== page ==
Exciting news arrived in my in box from the DC Public Library earlier this evening:
The item[s] listed below that you requested is/are available for pickup from the D.C. Public Library location whose address is listed above. Please inquire at the circulation desk with your Library Card to check out the item. After 10 days, the item[s] will be made available for the next customer.
Thank you for using CityCat 2K, your Library’s online catalog.
Harry Potter and the deathly hallows / by J. K. Rowling ; illustrations by Mary Grandpre.
Even better: I have tomorrow off from work! I was supposed to run around and get errands done, but gah, now that my very own free copy of the final book in the Harry Potter series is sitting forlornly at the library waiting for me, my laundry will never get done, and I will soon be wandering around the city wearing grandma underwear. Ew. [EDIT: The library worker who sent out the emails did so inadvertently, so I will be receiving my copy with the proletariats tomorrow. Alas.]
I’ve actually never been able to make it straight through a Harry Potter book from beginning to end. While Rowling’s images are vivid, I often find the descriptions really, really dense and detracting from the story. Moreover, I think the books have been marketed in such a way that does not give an incentive to read straight through. I mean, when you tell the reader that someone important is going to die, how many people are more interested in the how than the who? Wouldn’t it be better to market the book like an episode of Grey’s Anatomy? “The Grey’s you won’t want to miss — Mt. Ranier awakens and spews ash, burying the interns alive in Seattle West!” The Potter corollary would be “The Deathly Hallows — Potter and friends wander into Voldemort’s trap….again!” But, maybe it’s Rowling herself that needed to be muzzled instead for making statements about how killing off characters was tough for her to do but necessary for the story to evolve, blah, blah, blah.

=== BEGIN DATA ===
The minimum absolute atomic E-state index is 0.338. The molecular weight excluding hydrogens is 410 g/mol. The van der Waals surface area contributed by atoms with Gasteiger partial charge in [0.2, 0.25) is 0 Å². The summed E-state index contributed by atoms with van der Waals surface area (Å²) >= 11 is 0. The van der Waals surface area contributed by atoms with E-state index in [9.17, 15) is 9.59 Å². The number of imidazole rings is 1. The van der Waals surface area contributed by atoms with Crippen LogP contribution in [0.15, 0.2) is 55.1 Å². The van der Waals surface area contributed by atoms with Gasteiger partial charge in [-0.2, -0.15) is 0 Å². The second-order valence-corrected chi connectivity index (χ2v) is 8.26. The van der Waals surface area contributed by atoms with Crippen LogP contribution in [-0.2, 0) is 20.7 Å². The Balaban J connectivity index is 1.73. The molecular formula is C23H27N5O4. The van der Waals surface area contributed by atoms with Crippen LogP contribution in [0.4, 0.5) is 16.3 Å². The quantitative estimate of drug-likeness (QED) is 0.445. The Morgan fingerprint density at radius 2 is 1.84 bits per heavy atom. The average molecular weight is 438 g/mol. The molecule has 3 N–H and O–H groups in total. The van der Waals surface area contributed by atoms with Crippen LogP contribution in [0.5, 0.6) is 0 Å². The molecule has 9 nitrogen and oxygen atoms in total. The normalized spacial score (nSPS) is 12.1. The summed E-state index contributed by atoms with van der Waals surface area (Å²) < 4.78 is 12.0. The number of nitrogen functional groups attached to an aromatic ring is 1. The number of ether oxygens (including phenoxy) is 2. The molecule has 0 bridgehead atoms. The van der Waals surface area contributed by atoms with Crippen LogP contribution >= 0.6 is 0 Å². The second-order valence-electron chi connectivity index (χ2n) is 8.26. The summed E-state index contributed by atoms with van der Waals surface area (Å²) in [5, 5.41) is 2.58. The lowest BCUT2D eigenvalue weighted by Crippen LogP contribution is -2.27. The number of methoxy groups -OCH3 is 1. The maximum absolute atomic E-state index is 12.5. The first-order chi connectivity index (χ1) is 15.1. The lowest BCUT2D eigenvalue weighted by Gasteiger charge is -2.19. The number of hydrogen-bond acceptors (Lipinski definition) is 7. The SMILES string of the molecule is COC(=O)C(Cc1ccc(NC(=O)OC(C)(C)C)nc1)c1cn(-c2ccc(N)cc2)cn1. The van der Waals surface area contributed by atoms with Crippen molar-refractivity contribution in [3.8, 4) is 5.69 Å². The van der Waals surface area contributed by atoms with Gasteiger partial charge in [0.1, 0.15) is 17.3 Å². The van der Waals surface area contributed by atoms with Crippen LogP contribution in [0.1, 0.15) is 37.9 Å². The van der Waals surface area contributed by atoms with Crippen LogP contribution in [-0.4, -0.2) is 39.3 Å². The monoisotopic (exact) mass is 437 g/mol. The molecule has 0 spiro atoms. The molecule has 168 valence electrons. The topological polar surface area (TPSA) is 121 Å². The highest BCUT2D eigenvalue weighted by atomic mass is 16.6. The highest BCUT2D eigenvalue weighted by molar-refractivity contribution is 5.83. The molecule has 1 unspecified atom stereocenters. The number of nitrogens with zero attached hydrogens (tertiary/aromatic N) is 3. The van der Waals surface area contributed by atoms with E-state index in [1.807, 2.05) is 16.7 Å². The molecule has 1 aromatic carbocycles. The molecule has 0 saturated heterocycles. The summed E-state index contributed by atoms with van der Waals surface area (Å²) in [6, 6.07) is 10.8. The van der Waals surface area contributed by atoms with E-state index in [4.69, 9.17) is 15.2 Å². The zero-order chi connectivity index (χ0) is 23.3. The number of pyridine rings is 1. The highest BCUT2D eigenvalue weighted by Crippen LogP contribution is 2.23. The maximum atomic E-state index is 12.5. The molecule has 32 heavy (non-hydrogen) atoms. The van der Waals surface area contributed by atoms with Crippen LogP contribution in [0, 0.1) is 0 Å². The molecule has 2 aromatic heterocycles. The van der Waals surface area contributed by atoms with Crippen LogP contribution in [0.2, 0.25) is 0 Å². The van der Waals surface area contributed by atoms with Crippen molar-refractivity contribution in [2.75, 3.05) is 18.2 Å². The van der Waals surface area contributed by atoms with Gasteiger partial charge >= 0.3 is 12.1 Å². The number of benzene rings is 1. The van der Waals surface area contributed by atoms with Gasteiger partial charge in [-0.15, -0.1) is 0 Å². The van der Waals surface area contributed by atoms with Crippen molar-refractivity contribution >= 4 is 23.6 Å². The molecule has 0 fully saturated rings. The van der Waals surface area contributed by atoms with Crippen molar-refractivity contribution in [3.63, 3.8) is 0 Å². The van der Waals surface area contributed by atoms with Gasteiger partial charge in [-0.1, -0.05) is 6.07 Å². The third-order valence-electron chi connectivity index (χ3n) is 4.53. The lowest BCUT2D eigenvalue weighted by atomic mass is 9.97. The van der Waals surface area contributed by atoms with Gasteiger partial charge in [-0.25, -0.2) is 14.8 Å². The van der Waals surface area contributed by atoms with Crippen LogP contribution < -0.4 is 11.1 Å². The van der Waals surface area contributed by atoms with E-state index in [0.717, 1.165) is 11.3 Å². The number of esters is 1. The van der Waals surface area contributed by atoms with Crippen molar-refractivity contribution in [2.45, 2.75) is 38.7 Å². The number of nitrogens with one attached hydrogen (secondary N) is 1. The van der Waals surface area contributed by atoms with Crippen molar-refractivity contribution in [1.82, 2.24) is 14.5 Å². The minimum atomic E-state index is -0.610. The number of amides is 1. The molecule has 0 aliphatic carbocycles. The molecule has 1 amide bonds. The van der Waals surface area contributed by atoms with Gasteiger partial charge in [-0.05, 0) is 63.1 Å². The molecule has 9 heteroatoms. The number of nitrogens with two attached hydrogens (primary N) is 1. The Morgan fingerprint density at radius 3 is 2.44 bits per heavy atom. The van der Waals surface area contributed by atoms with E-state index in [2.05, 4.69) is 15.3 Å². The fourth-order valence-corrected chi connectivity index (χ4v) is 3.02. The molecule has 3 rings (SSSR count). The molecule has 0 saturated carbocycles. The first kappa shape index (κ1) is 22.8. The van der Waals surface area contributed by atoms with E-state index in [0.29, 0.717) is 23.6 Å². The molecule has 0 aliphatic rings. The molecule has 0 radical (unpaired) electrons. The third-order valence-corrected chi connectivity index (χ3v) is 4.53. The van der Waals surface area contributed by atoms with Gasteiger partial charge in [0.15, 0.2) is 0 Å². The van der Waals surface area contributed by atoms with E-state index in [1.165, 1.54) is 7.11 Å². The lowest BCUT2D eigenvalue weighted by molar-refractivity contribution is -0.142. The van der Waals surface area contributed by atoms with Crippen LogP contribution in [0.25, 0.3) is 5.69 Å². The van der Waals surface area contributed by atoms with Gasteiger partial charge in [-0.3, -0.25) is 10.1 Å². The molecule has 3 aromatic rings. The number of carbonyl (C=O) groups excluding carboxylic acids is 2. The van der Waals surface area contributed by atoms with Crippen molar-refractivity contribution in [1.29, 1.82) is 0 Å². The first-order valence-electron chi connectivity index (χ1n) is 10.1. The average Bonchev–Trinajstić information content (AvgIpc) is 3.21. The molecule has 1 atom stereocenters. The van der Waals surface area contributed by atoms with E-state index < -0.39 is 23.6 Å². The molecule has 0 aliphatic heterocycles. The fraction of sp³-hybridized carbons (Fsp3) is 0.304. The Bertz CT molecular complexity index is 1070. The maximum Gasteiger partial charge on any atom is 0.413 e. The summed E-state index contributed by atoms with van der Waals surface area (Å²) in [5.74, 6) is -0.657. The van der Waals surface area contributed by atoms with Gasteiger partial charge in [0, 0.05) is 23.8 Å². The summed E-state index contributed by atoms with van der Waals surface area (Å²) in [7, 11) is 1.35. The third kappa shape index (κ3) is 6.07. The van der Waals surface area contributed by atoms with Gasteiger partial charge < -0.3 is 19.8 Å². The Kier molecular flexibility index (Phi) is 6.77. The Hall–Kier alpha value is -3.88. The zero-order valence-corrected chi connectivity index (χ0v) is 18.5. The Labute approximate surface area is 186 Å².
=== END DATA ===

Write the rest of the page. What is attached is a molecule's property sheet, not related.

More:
Don’t get me wrong. I’m able to get caught up in a well-told story. I saw the musical 1776 on Broadway, and during intermission I was concerned about whether the Declaration of Independence would be signed. Really. Nor is the length of a story the issue for me. I’ve read Little Women, which was the longest book I’d read until the Potter books were published (on the other hand, Catch 22 took me 2 years to read). This leads me to suspect that J.K. Rowling is, simply, not a good writer. She’s got a great story, but the execution doesn’t always do it for me. That’s why I’ll probably read one third of the way through, skip to the end to see who bites it, and then resume the book from where I left off.
This time, I’m also going to keep an eye out for Biblical imagery. That’s right. I find it amusing that in light of the right-wing religious groups that have condemned the series for its witchery imagery, at least one religion reporter has considered Judeo-Christian imagery in the series, casting Harry as a Jesus-like figure, Dumbledore as a God-like figure, Voldemort as Satan, and Professor Snape as Judas. It’s obvious that Harry has disciples and believers among the wizards and witches — ooh — we could even add a DaVinci Code-like element: Hermione as Mary Magdalene? Hmm. Now that I’m going down this route, a resurrection does not seem completely out of the picture, eh? Don’t worry. I won’t post any spoilers.